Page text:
The architecture and components described herein are typical of microprocessors, and particularly pipelined, multithreaded processors. Numerous modifications can be made from that shown in FIG. 4. For example, the locations of the RUU 130 and registers 122, 126 can be reversed if desired. For additional information, the following references, all of which are incorporated herein by reference, may be consulted for additional information if needed: U.S. patent application Ser. No. 08/775,553, filed Dec. 31, 1996, and “Exploiting Choice: Instruction Fetch and Issue on an Implementable Simultaneous Multithreaded Processor,” by D. Tullsen, S. Eggers, J. Emer, H. Levy, J. Lo and R. Stamm, Proceedings of the 23rd Annual International Symposium on Computer Architecture, Philadelphia, Pa., May 1996.
 As discussed above, the predicted outcomes in the branch predictor 103 are based on training by previous executions of branch instructions. As more instructions are executed, the predictions tend towards the more common results. Thus, since the predictions are based on overall trends, it is not likely that a single misspeculation in a thread will generate a change in the predicted outcome even when the misspeculation is discovered. The branch predictor requires a more consistent history before a given prediction is changed. Therefore, while the slack fetch counter 104 provides enough of a delay for a trailing thread T1 to benefit from an update to branch predictor 103 that is generated by a misspeculation in the leading thread T0, the trailing thread will still misspeculate if the branch predictor 103 is not updated or if the branch predictor is simply wrong in speculating the outcome of the branch.
 To remedy this situation, the BOQ 105 is coupled to the fetch unit 102. BOQ 105 is preferably a FIFO buffer that stores branch instruction outcomes from the leading thread T0 as the branch instructions are retired from the RUU 130. A FIFO buffer works effectively because, as discussed above, branch instructions in the leading thread are fetched and retired (but not necessarily executed) in program order. Thus, it is appropriate for the trailing thread T1 to simply fetch the oldest branch instruction outcome from the buffer. Furthermore, instead of probing the branch predictor 103, the trailing thread T1 simply fetches the actual branch outcome (as determined by execution of the corresponding branch in T0) from the BOQ 105.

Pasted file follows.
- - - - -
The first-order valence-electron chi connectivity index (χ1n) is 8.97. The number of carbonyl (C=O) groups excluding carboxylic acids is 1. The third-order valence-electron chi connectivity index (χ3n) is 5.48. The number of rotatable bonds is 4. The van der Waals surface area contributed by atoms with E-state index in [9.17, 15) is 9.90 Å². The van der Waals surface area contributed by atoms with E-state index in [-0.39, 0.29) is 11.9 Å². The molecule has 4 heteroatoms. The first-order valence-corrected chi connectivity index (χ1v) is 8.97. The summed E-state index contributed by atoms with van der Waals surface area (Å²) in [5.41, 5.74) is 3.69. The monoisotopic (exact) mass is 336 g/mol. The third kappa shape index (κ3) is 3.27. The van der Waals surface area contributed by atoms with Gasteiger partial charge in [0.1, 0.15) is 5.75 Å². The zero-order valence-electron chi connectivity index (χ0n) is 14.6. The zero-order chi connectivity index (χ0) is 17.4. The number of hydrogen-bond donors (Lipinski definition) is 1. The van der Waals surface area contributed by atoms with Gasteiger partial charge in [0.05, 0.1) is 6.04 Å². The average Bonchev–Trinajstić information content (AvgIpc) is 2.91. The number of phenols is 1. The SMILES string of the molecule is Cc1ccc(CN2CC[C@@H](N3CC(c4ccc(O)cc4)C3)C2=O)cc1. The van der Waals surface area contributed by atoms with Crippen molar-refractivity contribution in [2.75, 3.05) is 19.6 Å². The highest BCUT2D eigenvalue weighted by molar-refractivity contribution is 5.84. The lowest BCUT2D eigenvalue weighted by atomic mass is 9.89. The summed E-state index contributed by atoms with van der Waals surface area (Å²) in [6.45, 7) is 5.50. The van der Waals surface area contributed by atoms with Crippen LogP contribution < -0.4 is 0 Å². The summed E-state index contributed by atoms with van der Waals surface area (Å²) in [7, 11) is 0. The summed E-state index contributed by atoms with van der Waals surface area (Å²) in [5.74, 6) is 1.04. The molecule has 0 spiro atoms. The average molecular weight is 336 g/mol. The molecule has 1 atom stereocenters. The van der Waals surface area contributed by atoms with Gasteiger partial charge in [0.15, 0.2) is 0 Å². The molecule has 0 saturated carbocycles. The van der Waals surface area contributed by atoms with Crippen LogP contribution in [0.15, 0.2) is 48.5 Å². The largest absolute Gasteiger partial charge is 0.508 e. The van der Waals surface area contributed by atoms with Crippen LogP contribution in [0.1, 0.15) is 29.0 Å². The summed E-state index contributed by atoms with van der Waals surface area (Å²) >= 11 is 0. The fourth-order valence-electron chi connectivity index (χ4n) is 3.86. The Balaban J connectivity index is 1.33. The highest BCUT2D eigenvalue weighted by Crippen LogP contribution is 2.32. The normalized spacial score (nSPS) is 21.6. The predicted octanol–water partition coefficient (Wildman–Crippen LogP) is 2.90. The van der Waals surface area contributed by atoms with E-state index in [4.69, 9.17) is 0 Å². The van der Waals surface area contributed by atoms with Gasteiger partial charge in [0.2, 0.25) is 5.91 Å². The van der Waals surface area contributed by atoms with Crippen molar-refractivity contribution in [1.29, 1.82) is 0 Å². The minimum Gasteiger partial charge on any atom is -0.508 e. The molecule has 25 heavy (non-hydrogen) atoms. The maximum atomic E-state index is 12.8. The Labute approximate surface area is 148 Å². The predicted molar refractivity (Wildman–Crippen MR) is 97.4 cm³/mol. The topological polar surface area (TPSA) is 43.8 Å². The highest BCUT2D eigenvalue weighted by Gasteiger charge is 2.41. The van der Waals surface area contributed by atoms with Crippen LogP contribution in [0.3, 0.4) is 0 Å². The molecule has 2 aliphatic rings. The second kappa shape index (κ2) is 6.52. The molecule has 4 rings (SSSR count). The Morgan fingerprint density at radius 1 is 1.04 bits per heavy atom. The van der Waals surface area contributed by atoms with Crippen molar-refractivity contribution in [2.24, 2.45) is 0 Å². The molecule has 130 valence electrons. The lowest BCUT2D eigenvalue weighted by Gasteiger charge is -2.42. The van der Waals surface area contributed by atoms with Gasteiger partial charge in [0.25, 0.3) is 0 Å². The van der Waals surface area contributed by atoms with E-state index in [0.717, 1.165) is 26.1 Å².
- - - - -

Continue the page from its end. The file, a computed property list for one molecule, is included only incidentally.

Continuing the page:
BOQ 105 preferably comprises, at a minimum, the fields shown in FIG. 6. Entries in the representative BOQ 105 shown in FIG. 6 include an “Instruction Type” and a “Target Address.” The BOQ 105 may alternatively include program counter value field for each branch instruction. This value is the instruction number or identifier assigned by the program counter 106 when the branch instruction is fetched by fetch unit 102. The instruction type field correctly identifies the branch and allows the processor 100 to properly execute subsequent instructions. The target address is the address of the next instruction in thread T1 to execute. The target address therefore allows T1 to continue executing before the branch instruction is actually executed.
 This method of branch prediction for the trailing thread provides a number of advantages. First, it guarantees, in the absence of transient faults, that branch misspeculations never occur in the trailing thread T1. Secondly, it guarantees that transient faults that do occur during execution of a branch instruction (in either T0 or T1) are detected. If a transient fault does occur during execution of a branch instruction, the effective addresses from the branch instructions in the redundant threads will differ and processor 100 will recover by re-executing the threads. Thirdly, the fact that the branch instructions are not placed in the BOQ 105 until the instructions retire means that a slack is inherently built into this fetch policy. If the BOQ 105 ever becomes empty, trailing thread T1 is stalled to permit instructions in leading thread T0 to retire. Conversely, if BOQ 105 becomes full, leading thread T0 is stalled to permit trailing thread to execute and therefore clear entries from the BOQ 105.
 Accordingly, the preferred embodiment of the invention provides a significant performance increase of an SRT processor that can execute the same instruction set in two different threads. The above discussion is meant to be illustrative of the principles and various embodiments of the present invention. Numerous variations and modifications will become apparent to those skilled in the art once the above disclosure is fully appreciated. For example, the slack fetch and branch outcome queue features described herein are fully independent enhancements and may therefore be implemented jointly or individually in the absence of one another. The preferred embodiment of the SRT processor advantageously incorporates both features for improved performance. It is intended that the following claims be interpreted to embrace all such variations and modifications.